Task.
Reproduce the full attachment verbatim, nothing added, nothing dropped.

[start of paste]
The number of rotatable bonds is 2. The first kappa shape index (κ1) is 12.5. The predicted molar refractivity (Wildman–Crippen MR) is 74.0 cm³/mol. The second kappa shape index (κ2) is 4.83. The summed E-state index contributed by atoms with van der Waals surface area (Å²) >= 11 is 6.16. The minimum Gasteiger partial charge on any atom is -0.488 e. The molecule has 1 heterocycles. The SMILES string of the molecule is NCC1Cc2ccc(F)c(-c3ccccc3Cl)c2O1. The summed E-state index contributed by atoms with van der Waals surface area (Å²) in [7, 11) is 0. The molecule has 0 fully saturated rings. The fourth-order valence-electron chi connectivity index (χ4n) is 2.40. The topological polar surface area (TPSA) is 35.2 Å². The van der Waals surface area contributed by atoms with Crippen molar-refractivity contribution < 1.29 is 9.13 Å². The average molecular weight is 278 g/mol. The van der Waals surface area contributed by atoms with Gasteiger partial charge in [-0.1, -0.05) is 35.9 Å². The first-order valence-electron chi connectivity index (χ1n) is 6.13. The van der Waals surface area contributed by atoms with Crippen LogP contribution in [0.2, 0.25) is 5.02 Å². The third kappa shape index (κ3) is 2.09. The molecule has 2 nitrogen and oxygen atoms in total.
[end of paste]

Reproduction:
The number of rotatable bonds is 2. The first kappa shape index (κ1) is 12.5. The predicted molar refractivity (Wildman–Crippen MR) is 74.0 cm³/mol. The second kappa shape index (κ2) is 4.83. The summed E-state index contributed by atoms with van der Waals surface area (Å²) >= 11 is 6.16. The minimum Gasteiger partial charge on any atom is -0.488 e. The molecule has 1 heterocycles. The SMILES string of the molecule is NCC1Cc2ccc(F)c(-c3ccccc3Cl)c2O1. The summed E-state index contributed by atoms with van der Waals surface area (Å²) in [7, 11) is 0. The molecule has 0 fully saturated rings. The fourth-order valence-electron chi connectivity index (χ4n) is 2.40. The topological polar surface area (TPSA) is 35.2 Å². The van der Waals surface area contributed by atoms with Crippen molar-refractivity contribution < 1.29 is 9.13 Å². The average molecular weight is 278 g/mol. The van der Waals surface area contributed by atoms with Gasteiger partial charge in [-0.1, -0.05) is 35.9 Å². The first-order valence-electron chi connectivity index (χ1n) is 6.13. The van der Waals surface area contributed by atoms with Crippen LogP contribution in [0.2, 0.25) is 5.02 Å². The third kappa shape index (κ3) is 2.09. The molecule has 2 nitrogen and oxygen atoms in total.